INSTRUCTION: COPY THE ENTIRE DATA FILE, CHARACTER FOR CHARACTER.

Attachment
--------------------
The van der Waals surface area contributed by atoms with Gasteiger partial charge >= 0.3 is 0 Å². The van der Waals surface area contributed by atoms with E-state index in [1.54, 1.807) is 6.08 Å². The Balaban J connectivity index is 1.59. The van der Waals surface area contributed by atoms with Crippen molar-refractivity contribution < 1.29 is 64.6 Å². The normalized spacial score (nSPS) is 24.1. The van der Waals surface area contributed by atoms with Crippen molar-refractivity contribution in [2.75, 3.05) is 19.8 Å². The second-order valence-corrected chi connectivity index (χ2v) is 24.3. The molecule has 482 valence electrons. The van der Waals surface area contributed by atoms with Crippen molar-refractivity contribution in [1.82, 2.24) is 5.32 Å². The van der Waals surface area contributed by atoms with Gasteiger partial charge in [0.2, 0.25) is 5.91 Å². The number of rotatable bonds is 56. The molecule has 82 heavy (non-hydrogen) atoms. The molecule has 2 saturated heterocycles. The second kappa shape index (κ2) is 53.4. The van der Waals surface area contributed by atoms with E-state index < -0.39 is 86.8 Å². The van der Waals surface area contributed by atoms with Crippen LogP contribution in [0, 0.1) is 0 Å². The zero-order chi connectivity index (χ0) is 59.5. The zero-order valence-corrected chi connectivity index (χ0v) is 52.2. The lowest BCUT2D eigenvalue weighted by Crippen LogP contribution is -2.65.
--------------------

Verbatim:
The van der Waals surface area contributed by atoms with Gasteiger partial charge >= 0.3 is 0 Å². The van der Waals surface area contributed by atoms with E-state index in [1.54, 1.807) is 6.08 Å². The Balaban J connectivity index is 1.59. The van der Waals surface area contributed by atoms with Crippen molar-refractivity contribution < 1.29 is 64.6 Å². The normalized spacial score (nSPS) is 24.1. The van der Waals surface area contributed by atoms with Crippen molar-refractivity contribution in [2.75, 3.05) is 19.8 Å². The second-order valence-corrected chi connectivity index (χ2v) is 24.3. The molecule has 482 valence electrons. The van der Waals surface area contributed by atoms with Crippen molar-refractivity contribution in [1.82, 2.24) is 5.32 Å². The van der Waals surface area contributed by atoms with Gasteiger partial charge in [0.2, 0.25) is 5.91 Å². The number of rotatable bonds is 56. The molecule has 82 heavy (non-hydrogen) atoms. The molecule has 2 saturated heterocycles. The second kappa shape index (κ2) is 53.4. The van der Waals surface area contributed by atoms with E-state index < -0.39 is 86.8 Å². The van der Waals surface area contributed by atoms with Crippen LogP contribution in [0, 0.1) is 0 Å². The zero-order chi connectivity index (χ0) is 59.5. The zero-order valence-corrected chi connectivity index (χ0v) is 52.2. The lowest BCUT2D eigenvalue weighted by Crippen LogP contribution is -2.65.